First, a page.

Flight 447: Air France on the Hot Seat
The French BEA (Bureau d'Enquetes et d'Analyses) is livid, over the leaking of the cockpit voice recorder transcript from Air France's Flight 447, which crashed in the South Atlantic in June of 2009. After reading the transcript, which was revealed in unknown entirety in a book called Erreurs de Pilotage, by Jean-Pierre Otelli, it's easy to see why.
Not to put too fine a point on it, the transcript reveals a degree of cluelessness and abrogation of command that you don't often see in the professional airline world.
But it's not as if what the transcript reveals is a shocking revelation, although the degree of confusion is disturbing. In preliminary findings revealed last summer, The New York Times reported that the pilots in the two command seats were, improbably, never trained in hand flying a jet transport at high altitude. They were evidently intended to be system monitors and radio minders while the captain was temporarily out of the cockpit on a break. They got into trouble when the autopilot and autothrust dropped offline because of faulty airspeed data from iced-over pitot tubes.
But BEA also said the bogus airspeed data lasted for no more than a minute of the Airbus's four-minute descent. In other words, once the Captain returned to the cockpit, they had nearly two minutes to recover from the persistent stall they appeared to be holding the aircraft in. Why the Captain didn't forthrightly either issue decisive commands or take control is one of the mysteries BEA will have to sort out.
Wherever you come out on the ethics of Otelli's premature publication of the transcript, he does raise a difficult question the French will have to answer. In his words, who's going to be held responsible for this mess? Although BEA's report isn't due to be published until early next year, I wonder if his book is going to force action before that. I don't think it's exactly expecting too much for the pilots of a transatlantic airliner to be able to fly on raw data well enough to keep the wings level and avoid any stall, much less one lasting three minutes.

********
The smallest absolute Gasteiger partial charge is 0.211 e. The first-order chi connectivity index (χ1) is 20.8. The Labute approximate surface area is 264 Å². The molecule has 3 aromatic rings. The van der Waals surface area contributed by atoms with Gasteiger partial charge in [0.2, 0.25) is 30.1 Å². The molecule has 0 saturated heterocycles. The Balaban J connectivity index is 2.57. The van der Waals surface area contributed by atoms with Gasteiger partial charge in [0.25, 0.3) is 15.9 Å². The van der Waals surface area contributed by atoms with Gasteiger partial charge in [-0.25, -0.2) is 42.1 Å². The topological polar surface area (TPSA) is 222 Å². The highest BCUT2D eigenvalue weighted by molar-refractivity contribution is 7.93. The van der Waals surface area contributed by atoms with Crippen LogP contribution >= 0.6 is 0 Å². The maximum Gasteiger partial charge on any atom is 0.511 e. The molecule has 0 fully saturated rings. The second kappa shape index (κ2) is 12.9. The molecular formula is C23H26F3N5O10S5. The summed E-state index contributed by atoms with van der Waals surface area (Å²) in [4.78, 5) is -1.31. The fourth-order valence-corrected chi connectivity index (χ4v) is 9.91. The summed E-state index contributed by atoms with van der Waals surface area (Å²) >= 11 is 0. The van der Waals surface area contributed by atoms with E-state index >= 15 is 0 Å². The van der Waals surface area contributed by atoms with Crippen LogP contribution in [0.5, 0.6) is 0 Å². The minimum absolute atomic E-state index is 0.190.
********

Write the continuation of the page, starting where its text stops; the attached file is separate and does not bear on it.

Have we become so arrogant in the age of automation that, institutionally, we think it unnecessary to train people to actually hand fly on instruments? Are all Air France pilots so poorly trained, or was this crew simply an anomaly? And how about other airlines? It strains credulity to think that three ATPs in a glass cockpit can't put their heads together to recover a stall. And what of Airbus? Are the displays and alarms badly designed enough to have contributed? Could this have happened to any pilots, no matter how well trained? We await BEA's illumination.
Ahead of that happening, I suspect Air France better have some answers and solutions long before the BEA makes its recommendations.